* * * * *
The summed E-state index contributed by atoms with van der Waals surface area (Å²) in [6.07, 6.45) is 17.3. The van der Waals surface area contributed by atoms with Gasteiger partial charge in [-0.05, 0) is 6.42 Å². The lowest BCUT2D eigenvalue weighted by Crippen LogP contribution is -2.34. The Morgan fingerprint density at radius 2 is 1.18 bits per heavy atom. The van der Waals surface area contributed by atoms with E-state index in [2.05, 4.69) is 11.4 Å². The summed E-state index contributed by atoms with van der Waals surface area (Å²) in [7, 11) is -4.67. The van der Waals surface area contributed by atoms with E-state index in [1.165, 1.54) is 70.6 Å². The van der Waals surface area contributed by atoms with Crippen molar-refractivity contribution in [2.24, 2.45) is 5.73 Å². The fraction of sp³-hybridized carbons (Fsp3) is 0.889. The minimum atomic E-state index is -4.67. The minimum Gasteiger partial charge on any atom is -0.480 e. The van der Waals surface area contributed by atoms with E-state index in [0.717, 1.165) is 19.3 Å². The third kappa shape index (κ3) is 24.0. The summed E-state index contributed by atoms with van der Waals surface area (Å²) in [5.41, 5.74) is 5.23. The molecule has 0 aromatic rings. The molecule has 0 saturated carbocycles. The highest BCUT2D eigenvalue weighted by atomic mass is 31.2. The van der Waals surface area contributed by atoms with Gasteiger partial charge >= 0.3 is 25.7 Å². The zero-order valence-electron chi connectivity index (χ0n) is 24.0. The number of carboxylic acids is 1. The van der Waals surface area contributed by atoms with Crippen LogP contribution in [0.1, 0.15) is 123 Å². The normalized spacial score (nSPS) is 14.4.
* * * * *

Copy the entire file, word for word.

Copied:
The summed E-state index contributed by atoms with van der Waals surface area (Å²) in [6.07, 6.45) is 17.3. The van der Waals surface area contributed by atoms with Gasteiger partial charge in [-0.05, 0) is 6.42 Å². The lowest BCUT2D eigenvalue weighted by Crippen LogP contribution is -2.34. The Morgan fingerprint density at radius 2 is 1.18 bits per heavy atom. The van der Waals surface area contributed by atoms with E-state index in [2.05, 4.69) is 11.4 Å². The summed E-state index contributed by atoms with van der Waals surface area (Å²) in [7, 11) is -4.67. The van der Waals surface area contributed by atoms with E-state index in [1.165, 1.54) is 70.6 Å². The van der Waals surface area contributed by atoms with Crippen molar-refractivity contribution in [2.24, 2.45) is 5.73 Å². The fraction of sp³-hybridized carbons (Fsp3) is 0.889. The minimum atomic E-state index is -4.67. The minimum Gasteiger partial charge on any atom is -0.480 e. The van der Waals surface area contributed by atoms with E-state index in [0.717, 1.165) is 19.3 Å². The third kappa shape index (κ3) is 24.0. The summed E-state index contributed by atoms with van der Waals surface area (Å²) in [5.41, 5.74) is 5.23. The molecule has 0 aromatic rings. The molecule has 0 saturated carbocycles. The highest BCUT2D eigenvalue weighted by atomic mass is 31.2. The van der Waals surface area contributed by atoms with Gasteiger partial charge >= 0.3 is 25.7 Å². The zero-order valence-electron chi connectivity index (χ0n) is 24.0. The number of carboxylic acids is 1. The van der Waals surface area contributed by atoms with Crippen LogP contribution in [0.1, 0.15) is 123 Å². The normalized spacial score (nSPS) is 14.4.